Because a good birthday celebration is not just about looking back, living in the past. We need to also look forward, to our future, to what is to come, what we feel God is calling us to do next, how we can develop to be the person or people God has created us to be – how we can be the Church, the Body of Christ, that God has called us to be. And this part of Acts shows us that anything is possible in the power of the Holy Spirit. Luke highlights this in a very subtle way, a way that even those of us who are long in the faith can miss. The story of Peter in this chapter shows that wherever we feel we are with God, however powerful or insubstantial we feel our faith to be, a relationship with Jesus and the awesome power of the Holy Spirit can truly transform us into the person the Father sees as He looks at us. This same Peter, who could only follow at a distance as His great friend was taken away, who denied even knowing him to the maid who insisted he must, and who left the courtyard weeping, broken and in the full knowledge of his betrayal – this same Peter is the first to raise his voice, to confront those who wish to pour scorn and derision on the amazing display of God’s grace and love occurring in front of them, and to boldly proclaim those word which only weeks before he could not bring himself to quietly say to a lowly serving woman in the dark of night.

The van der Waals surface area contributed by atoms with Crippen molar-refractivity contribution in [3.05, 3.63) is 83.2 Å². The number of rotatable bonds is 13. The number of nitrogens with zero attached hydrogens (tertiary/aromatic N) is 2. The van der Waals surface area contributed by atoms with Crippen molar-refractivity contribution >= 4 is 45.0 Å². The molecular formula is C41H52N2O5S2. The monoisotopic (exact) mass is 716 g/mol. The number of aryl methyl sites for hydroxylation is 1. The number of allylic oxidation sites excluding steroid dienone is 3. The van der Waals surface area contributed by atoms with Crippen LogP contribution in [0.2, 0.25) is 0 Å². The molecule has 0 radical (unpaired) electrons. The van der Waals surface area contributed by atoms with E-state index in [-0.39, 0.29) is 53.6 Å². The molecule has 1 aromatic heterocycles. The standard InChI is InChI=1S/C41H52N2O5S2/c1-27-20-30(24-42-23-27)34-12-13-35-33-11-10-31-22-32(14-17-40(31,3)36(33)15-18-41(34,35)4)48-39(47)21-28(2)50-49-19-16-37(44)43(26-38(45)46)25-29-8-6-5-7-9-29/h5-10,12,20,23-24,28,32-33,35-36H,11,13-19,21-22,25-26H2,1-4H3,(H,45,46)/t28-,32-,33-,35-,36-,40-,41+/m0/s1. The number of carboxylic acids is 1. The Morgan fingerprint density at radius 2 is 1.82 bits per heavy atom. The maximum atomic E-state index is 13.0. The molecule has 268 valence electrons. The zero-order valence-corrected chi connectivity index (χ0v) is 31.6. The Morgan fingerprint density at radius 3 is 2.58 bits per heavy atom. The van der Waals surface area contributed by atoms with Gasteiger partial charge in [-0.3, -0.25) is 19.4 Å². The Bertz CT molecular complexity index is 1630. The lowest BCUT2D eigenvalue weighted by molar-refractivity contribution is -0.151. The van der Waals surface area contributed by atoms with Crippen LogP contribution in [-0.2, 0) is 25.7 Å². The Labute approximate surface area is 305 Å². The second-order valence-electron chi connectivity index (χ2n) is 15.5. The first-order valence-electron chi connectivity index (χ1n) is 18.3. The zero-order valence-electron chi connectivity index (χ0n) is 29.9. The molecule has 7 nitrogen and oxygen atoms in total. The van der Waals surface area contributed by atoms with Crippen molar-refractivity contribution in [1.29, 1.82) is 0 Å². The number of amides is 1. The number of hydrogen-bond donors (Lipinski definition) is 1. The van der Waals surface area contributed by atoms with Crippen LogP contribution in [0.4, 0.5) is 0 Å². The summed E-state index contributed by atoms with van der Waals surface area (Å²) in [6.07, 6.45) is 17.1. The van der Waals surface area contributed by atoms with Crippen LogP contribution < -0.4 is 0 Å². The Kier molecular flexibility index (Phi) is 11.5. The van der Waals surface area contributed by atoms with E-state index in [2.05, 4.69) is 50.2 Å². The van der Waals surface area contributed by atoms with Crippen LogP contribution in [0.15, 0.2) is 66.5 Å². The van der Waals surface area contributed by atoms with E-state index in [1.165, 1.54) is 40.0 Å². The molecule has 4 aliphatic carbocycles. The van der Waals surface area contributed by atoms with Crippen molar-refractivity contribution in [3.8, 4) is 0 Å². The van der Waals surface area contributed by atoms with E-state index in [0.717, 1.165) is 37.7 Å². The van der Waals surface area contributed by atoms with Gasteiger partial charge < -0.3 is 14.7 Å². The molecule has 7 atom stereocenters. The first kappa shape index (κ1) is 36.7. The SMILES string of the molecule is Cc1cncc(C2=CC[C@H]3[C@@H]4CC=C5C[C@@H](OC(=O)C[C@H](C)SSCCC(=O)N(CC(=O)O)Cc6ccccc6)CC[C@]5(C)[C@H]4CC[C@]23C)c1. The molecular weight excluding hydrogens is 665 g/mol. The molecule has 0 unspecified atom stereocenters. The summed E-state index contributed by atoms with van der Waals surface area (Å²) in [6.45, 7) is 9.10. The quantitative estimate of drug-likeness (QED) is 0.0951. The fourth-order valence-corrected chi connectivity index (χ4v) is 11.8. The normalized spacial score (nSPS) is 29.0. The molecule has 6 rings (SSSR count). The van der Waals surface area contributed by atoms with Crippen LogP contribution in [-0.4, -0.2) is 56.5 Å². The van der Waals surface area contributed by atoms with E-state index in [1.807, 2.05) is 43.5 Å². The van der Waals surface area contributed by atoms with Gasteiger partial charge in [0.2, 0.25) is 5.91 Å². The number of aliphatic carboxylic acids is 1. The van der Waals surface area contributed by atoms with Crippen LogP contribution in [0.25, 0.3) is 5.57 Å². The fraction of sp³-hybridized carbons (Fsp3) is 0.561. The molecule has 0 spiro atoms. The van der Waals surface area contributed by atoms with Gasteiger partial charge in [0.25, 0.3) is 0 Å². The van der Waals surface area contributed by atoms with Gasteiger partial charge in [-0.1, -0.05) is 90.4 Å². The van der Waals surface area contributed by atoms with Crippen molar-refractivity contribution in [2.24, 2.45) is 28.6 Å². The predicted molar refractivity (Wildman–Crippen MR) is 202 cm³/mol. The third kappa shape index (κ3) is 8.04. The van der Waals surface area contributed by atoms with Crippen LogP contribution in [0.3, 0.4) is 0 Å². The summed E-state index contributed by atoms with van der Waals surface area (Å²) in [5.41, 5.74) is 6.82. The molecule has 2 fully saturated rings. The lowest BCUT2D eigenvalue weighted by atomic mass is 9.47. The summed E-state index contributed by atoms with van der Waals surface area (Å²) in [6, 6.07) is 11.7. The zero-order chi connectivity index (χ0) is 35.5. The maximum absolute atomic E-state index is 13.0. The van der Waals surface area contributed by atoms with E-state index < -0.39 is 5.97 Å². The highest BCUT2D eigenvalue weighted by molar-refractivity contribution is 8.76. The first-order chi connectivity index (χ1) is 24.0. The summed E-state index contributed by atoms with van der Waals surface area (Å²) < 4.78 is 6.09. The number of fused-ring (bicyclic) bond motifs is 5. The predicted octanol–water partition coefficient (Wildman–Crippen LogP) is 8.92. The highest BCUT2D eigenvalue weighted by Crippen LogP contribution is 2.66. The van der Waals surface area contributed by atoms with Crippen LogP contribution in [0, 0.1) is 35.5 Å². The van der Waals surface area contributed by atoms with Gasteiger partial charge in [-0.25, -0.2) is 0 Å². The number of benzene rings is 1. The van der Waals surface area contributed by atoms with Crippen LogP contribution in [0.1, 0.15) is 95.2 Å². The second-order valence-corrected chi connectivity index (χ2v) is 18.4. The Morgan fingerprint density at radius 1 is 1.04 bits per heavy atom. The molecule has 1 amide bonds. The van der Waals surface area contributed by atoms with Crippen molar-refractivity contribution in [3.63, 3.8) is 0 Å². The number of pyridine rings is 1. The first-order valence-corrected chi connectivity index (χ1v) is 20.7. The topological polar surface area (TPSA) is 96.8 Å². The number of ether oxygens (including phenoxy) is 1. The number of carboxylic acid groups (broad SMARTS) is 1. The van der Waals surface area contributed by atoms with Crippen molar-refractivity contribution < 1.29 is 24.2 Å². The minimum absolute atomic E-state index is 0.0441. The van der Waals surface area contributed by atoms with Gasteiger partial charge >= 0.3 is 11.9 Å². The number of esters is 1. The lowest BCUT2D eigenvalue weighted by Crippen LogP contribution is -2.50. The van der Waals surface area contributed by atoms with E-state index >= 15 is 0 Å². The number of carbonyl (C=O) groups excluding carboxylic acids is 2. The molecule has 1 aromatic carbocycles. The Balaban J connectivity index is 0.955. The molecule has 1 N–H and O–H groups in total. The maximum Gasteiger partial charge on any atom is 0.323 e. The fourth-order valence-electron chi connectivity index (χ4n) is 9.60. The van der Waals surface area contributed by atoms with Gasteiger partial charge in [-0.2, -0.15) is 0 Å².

In the beginning, Genesis 2:7 tells us the Spirit of God breathed life into dust and made a human being. In Acts 2:1-4 this same Spirit breathes life into a broken and cowardly disciple and creates a new, emboldened and empowered man, who cannot restrain himself from sharing the Good News that Jesus is Lord, that Jesus is the promised Messiah, that Jesus is the Christ who takes away the sins of the world and has set us, each one of us here free – free to live, free to know God, free to be loved.

Anything is possible in the power of the Spirit – and we have access to that same Spirit right here, right now. And that can seem a bit, I don’t know, a bit scary. Because in Acts we see the Spirit move by wind and fire, making the church visible and public, reaching out, changing lives, provoking wrath and confusion in some and bringing hope and empowerment to others. The crowd respond to Peter’s words, crying out “what must we do to be saved?” And everything changes. Their little group suddenly expanded massively. But, if we look further into this chapter of Acts, people set aside their differences and unite for the common good, living as those who love Jesus above all else. As I’ve said before, John reminds us perfect love casts out all fear. If we faithfully call on the Spirit He will move afresh in us, in our church and our parish, and He will help us once again to bring people to that knowledge of the love of Jesus Christ that will make their lives complete.